WASHINGTON -- They now come in a jaunty nautical style. And a somber federalist version. There's a shiny, sleek modernist type. Some are fashioned into giant, pseudo golf balls. Whether made of copper or bronze, aluminum or granite, all could stop an 8-ton truck barreling into them at 50 miles per hour.
Bollards, once relegated to parking lots, have become as fashionable and versatile as handbags.
''I'm bollard-happy. Unfortunately, business is booming," said Rick Adler, a California inventor. He found a gold mine -- shallow, fixed bollards that are certified by the US State Department for the highest level of antiterrorism security and that can be dressed up.
''It's like an exercise in artistry to match the bollard to a building," said Adler, whose company, RSA Protective Technologies, has created bollards disguised as country fences and supports for park benches.
The nation's capital is also the bollard capital: Thousands surround buildings, monuments, and museums. At about $7,500 apiece, they absorb a chunk of the area's homeland security budget.
Bollards took off when Timothy McVeigh ignited a truck in Oklahoma City in 1995. Then came the attacks of Sept. 11, 2001. Bison-size planters and antiram barriers multiplied. The problem was they looked hideous. The nexus of security and aesthetics confounded architects and designers, most of whom weren't schooled in blast radii and bollards.
''I think architects are really getting a lot better at dealing with that issue . . . We're sort of catching up to the problem," said Witold Rybczynski, a member of the US Commission of Fine Arts, an architect, and an urbanism professor who called bollards ''the steel crabgrass" of Washington. ''We're learning how to design with them."
''Before 9/11, we had done bollards, but it was mostly military. The military wanted a bollard that said, 'Go away,' " said Jerry Gibson, director of sales at SecureUSA in Atlanta. ''After 9/11, the demand changed . . . So we started making decorative bollards to match buildings and themes."
Those include bollards shaped like frogs, pandas, and camels, as well as some shaped as waist-high golf balls for the links on military bases.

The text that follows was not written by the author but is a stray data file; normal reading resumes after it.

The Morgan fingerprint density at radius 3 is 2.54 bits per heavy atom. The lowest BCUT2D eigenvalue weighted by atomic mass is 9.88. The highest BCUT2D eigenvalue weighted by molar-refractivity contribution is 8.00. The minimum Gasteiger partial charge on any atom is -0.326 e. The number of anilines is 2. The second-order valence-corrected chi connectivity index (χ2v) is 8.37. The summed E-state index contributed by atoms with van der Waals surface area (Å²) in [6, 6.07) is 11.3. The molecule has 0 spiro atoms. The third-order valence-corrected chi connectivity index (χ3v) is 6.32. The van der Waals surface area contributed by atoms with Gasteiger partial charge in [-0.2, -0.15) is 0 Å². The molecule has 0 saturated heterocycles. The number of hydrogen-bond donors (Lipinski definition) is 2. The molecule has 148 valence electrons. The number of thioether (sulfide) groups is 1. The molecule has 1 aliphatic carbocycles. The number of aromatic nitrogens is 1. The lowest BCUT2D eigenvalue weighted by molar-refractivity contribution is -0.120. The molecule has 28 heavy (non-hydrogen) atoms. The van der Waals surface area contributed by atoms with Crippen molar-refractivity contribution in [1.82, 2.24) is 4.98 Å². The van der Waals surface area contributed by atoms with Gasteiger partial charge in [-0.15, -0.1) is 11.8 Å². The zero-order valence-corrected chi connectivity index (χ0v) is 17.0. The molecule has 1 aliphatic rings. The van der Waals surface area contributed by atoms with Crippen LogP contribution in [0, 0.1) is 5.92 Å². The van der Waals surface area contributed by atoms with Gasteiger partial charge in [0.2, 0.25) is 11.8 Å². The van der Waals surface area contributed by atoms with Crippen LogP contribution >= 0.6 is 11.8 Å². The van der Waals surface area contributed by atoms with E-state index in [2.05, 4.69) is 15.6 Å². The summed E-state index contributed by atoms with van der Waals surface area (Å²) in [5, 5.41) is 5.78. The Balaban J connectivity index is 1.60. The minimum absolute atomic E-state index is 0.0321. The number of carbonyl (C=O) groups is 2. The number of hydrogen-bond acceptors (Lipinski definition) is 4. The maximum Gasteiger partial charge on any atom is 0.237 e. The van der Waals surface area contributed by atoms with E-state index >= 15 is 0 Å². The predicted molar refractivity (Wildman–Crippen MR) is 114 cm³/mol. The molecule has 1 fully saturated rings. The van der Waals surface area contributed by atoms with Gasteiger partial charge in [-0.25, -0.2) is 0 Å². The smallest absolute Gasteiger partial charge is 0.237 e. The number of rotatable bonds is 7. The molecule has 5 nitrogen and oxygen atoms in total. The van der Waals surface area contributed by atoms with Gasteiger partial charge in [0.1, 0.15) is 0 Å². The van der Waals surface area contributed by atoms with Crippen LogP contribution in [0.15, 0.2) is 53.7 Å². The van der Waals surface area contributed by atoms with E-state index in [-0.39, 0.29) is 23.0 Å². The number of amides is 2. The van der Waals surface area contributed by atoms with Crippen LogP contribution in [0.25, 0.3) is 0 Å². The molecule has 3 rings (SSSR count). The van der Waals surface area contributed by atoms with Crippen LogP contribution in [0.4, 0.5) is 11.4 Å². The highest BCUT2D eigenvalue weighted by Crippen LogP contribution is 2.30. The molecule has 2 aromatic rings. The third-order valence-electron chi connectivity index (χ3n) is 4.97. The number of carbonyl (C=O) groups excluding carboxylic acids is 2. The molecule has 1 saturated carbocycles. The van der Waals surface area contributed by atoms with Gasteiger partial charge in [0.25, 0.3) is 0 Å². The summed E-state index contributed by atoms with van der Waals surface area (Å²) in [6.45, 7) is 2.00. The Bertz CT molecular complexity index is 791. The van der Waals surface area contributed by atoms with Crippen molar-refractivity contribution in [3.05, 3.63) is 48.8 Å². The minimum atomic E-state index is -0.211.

''We live, eat, and breathe bollards," said David Dickinson, senior vice president of Delta Scientific, a California company his father started in the family's garage 18 years ago.
On Sept. 11, 2001, father and son were at a government test facility, rating their parking-lot bollards against crashes. ''At the time, we were making a brochure on aesthetically pleasing bollards for vehicle-traffic control, antitheft, things like that. The moment we heard about the attacks, we decided to put that crash-test picture in the brochure."
Orders tripled overnight.
''These bollards are effective, but they're not that pretty," Dickinson said. So their next-generation bollards -- at the Ronald W. Reagan Presidential Library & Museum in California, along Broadway in New York, at the National Archives in Washington -- were designed to accept a decorative sleeve, something custom-made in aluminum or bronze, with fluting, flourishes, even the state seal of California.
In Washington, legions of styles are proposed monthly: Tapered bollards at the Lincoln Memorial? Basket-weave bollards at the National Museum of the American Indian? Fluted bollards with the congressional seal on Capitol Hill? They can be cemented 8 feet below ground or can be removable or retractable. Some can drop or sprout in a three-second whoosh.
Most say bollards -- whose name is probably derived from the word ''bole," which means tree trunk -- are preferable to Jersey barriers, fat concrete planters, or trash trucks pulled into the driveway of the White House.